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...In the words of Simon and Garfunkel. Having eaten and packed promptly, we vacated the hotel early so the taxi driver could weave his way through the interminable traffic of Vladivostok in good time to reach the airport. This was rather akin to flying a Star Wars Tie fighter through the battlestar defences, to give you an idea. Of course, if you have never seen Star Wars, that icon of Hollywood science fiction films, you'll have no idea of this so another analogy would be running a ball through a team of determined "stoppers", such as you'd find in Rugby, American Football or that old schoolground favourite, British Bulldog. Also, there were periods where we came to a complete stop; just like the M25 there then, no Radio Travel reporter to tell you where not to go, not that we had much choice as there was one road off the penisular to the airport which was some twenty odd miles away. We reached the airport in good time and I was so impressed with our Anatoly Skywalkerov that I gave him $10, which went down rather well and changed his face from a dour scowl to almost a smile.
We found the check-in desk and booked in. We had two hours to kill so we finally managed to find some T-Shirts and other souvenirs, so our minds were relieved at this small victory for tourism. Then we queued up for the security ritual - I was relieved to find Russian airport security as good as ours - everybody was very serious and dour and a very efficient in manner. We were driven to the Aeroflot plane on the airport apron which I was relieved to say was a Boeing 767 wide bodied jet. I didn't fancy the Tupelov 134 next to it as it looked a bit dated and tired. Recently, Russian planes have a bad habit of falling out of the sky due to bad maintenance and I'm not the greatest flyer, depite having been across the pond five times and on a plane countless times. They hadden't the adage "Aeroflop" for nothing but seemed to have smartened up of late. I wasn't looking forward to this flight though as it reminded me of a trip to Yugoslavia made with a good mate of mine, Salty, on JAT airlnes on an old Boeing 727 which was also very tired looking. That was when we flew in row 13 and smoking was seperated from non-smoking by the aisle in the middle. Story for another day there I think.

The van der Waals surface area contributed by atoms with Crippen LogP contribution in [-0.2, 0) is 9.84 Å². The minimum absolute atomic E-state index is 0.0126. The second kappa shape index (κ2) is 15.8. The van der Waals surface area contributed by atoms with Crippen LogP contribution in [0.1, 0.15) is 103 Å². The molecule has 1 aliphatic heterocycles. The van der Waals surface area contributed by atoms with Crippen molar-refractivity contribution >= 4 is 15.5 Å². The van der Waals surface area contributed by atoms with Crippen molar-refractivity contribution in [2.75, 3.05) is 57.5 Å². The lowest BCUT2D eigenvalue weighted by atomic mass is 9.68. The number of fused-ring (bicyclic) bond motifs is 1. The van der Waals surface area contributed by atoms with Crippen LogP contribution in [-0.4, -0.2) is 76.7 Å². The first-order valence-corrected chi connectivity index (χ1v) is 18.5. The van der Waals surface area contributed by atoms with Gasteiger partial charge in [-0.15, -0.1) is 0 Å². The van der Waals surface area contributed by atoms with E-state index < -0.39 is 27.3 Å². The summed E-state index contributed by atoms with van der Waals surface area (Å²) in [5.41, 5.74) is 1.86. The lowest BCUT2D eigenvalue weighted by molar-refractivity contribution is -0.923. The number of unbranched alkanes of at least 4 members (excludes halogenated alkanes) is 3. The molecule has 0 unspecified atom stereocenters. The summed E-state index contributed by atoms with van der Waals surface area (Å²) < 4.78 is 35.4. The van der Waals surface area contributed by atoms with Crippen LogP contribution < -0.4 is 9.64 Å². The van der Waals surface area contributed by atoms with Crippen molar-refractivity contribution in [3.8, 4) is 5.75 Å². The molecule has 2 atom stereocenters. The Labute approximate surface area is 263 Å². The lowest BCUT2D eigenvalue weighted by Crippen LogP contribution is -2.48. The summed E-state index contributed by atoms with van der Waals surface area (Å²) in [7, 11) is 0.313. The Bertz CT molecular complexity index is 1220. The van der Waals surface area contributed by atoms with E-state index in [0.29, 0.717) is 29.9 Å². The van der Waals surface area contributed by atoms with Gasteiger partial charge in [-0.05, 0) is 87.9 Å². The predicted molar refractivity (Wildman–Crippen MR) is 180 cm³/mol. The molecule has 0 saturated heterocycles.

My fears weren't much assuaged on take-off either, something I quite like on a flight, as the airport used to be an old fighter station up to the 1990's and the runway hadn't been resurfaced since. The plane shook so much that the "EXIT" sign over the door fell off. Also, the plane was so heavy that we seemed to be on the runway for a long time before finally the plane "rotated" and we were in some smooth air lumbering northwards.
Once in the air, the flight was pleasant enough. The staff were smartly dressed and were curtly couteous enough, even though I suffered a nose bleed just after take off and had to request medical aid to stop it.
The flight was about seven hours and we did the usual aeroplane things: read a book (more Stalin), listened to some music, watched the Russian dubbed movies of which there were three; had some not bad food and plenty of drinks. The flight took us over the salt mines of Siberia, well to the north of the Trans-Siberia Railway, so we had a view which looked more like Mars than the Earth. Very different from 38,000 feet up.
The landing was well dodgy though as the plane hit a small air pocket just as we approached the runway and dropped a few feet which meant we could have been a bit short of the runway and dropped onto the highway underneath. Scary stuff and to compensate, the pilot put on some extra revs which meant we were carrying a lot of momentum as he touched down and so braking was especially hard to hit the taxiway; so much so I ended up with my head in the brace position in the seat in front. Phew! I was well relieved to reach the stand and that would be my last trip on dodgy airlines inc.